As flattering as Lezlie's e-mail was, I don't really think that my thoughts about things like the advantages and disadvantages of online divorce, or why it's illegal for lap dancers in Nevada to touch a client's feet really have a great impact on readers' lives. However, her message motivated me to decide that this week I would share with all of you some of the readers' comments on my comments.
Not everybody feels as positively about my work as Lezlie. Lee's comment on my decision not to run for President was, "Who the hell are you??? Do you really think anyone cares what you think???" I guess Lee doesn't!!!
On the other hand, RFL responded to the same column by saying, "That was the funniest article that I have read in a long time. If you do decide to run, I will join the campaign."
Like Lezlie, many kind readers tell me how much they like to smile or laugh. Cherie: "It's so refreshing to wake up to a laugh." Amy: "You are so funny!" Caryl: "Your articles always make me chuckle." But right about when I start to get a swelled head, I get an e-mail like the one from Caleb, who said, "I will not read your columns ever!" Or like the one from TWN who said, "Well, the story as humor, ain't, and as a political hit piece, ain't."
The column that got the most e-mail in the past few months was about some schools outlawing the game of tag because they worried about kids' self-esteem plummeting when they were "it." Serenity wrote: "Smartly written. You're it!"
Mary felt very strongly about the situation: "The kids raised under such policies...will become far worse than mere wimps. They will be whiny adults totally unprepared with how to cope with life, and the rest of us will be forced to put up with them."
Bill's response made me sad: "What you fail to acknowledge or address is the fact that some kids never win. They lose on the playground, they lose in class, they lose when the tests come back, they lose at dating and popularity, and maybe they lose at home also. Perhaps it's the losing day after day, year after year, that truly does crush the spirit in some of our fellow humans."
Fortunately, one of the best parts about my job is that so many of the e-mails I get are fun to read. When David read my piece about intrepid golfers braving lightning storms and even prostitutes camped out on one course, he wrote: "I've never played golf...However, after reading your story about the game, I feel that I would be a good golfer."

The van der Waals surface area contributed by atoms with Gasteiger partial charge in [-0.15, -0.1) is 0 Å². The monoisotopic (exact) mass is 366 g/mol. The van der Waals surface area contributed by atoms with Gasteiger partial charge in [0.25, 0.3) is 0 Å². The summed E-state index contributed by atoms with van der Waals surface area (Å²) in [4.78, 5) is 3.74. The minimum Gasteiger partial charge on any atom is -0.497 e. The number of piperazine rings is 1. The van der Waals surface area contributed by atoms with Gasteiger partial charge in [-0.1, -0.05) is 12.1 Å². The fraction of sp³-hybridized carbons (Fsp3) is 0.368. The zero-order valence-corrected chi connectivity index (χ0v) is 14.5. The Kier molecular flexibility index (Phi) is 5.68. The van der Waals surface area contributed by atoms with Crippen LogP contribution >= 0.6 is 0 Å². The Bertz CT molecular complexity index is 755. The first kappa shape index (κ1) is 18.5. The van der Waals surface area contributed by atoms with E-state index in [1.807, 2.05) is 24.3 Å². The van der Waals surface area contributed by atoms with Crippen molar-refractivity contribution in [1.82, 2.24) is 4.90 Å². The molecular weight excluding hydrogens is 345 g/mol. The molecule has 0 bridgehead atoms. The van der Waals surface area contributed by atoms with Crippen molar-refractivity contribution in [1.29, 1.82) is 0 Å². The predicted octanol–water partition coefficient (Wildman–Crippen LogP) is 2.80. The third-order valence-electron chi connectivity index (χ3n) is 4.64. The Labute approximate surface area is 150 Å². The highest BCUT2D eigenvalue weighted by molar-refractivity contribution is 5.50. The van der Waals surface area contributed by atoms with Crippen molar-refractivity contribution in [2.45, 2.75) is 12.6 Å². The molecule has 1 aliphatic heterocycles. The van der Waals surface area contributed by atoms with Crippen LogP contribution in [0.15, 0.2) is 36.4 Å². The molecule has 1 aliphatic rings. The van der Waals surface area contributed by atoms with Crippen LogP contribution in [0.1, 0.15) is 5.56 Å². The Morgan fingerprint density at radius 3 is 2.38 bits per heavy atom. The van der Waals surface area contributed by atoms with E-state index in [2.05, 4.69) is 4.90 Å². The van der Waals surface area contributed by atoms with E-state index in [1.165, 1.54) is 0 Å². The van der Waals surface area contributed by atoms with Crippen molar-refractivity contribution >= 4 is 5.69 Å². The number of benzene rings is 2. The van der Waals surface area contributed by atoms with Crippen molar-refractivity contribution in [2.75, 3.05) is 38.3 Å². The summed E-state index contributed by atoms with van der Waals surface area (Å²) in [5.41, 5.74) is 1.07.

In response to my writing about people who are too busy to pray so they pay other people to do it for them, Gina wrote: "That was a wonderfully written article. Amen!" And Joseph wrote, "Clever ending. I'll pray for your next good ending. For free."
After reading my column about Paris, Larry wrote, "I am a non-smoker, but would gladly put up with a smoke-filled room to be sitting right now in a bistro somewhere in Paris, instead of an office in Houston!"
Freddie's comment on my column about Botox was, "Nice article. Unfortunately, my eyebrows are so droopy I couldn't read it."
Regarding the German millionaire who said he would promise any woman $250,000 if she killed him with sex, Alison responded: "The way for me to contact Mr. Rolf Eden is ...???"
On my column regarding former Enron employees who posed in Playboy, Ed said, "This is your first column where I want to bring up the unprintable version."
Regarding the column "Slobs Make Better Lovers," Chelle informed me that her ex-husband was a neat freak, "and while he might be upset with the results [of the survey], he'll be too busy organizing to ever do anything about it."
One reader, Mary, warned me that my enjoying getting all this e-mail might be short-lived: "After you've been writing for a while and you see all the crap people write about you, you won't be so happy to hear from folks. They can get very nasty." I'll take that chance. If you have something to say to me, go right ahead. Your e-mails almost always make me smile, regardless of your opinions.
And despite there being some terrible things in the news these days, let me quote my new best friend Lezlie one more time: "If we ever stop smiling, the world ends."
Lloyd Garver has written for many television shows, ranging from "Sesame Street" to "Family Ties" to "Frasier." He has also read many books, some of them in hardcover.
By Lloyd Garver